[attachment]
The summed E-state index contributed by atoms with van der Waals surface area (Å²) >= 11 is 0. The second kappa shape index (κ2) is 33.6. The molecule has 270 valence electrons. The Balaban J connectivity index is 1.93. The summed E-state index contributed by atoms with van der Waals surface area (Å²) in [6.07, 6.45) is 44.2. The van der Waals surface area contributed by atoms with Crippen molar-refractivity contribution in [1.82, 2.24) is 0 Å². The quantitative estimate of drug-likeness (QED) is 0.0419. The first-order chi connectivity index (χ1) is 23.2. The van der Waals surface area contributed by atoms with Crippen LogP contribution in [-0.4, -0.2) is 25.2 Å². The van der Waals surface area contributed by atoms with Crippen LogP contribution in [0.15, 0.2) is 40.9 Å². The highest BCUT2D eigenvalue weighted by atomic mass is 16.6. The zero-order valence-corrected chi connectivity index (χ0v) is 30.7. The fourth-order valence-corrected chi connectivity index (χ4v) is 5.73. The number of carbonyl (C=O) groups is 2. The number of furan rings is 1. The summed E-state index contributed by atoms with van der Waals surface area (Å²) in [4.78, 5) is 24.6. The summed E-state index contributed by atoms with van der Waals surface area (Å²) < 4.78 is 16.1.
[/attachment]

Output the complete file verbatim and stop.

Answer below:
The summed E-state index contributed by atoms with van der Waals surface area (Å²) >= 11 is 0. The second kappa shape index (κ2) is 33.6. The molecule has 270 valence electrons. The Balaban J connectivity index is 1.93. The summed E-state index contributed by atoms with van der Waals surface area (Å²) in [6.07, 6.45) is 44.2. The van der Waals surface area contributed by atoms with Crippen molar-refractivity contribution in [1.82, 2.24) is 0 Å². The quantitative estimate of drug-likeness (QED) is 0.0419. The first-order chi connectivity index (χ1) is 23.2. The van der Waals surface area contributed by atoms with Crippen LogP contribution in [-0.4, -0.2) is 25.2 Å². The van der Waals surface area contributed by atoms with Crippen LogP contribution in [0.15, 0.2) is 40.9 Å². The highest BCUT2D eigenvalue weighted by atomic mass is 16.6. The zero-order valence-corrected chi connectivity index (χ0v) is 30.7. The fourth-order valence-corrected chi connectivity index (χ4v) is 5.73. The number of carbonyl (C=O) groups is 2. The number of furan rings is 1. The summed E-state index contributed by atoms with van der Waals surface area (Å²) in [4.78, 5) is 24.6. The summed E-state index contributed by atoms with van der Waals surface area (Å²) < 4.78 is 16.1.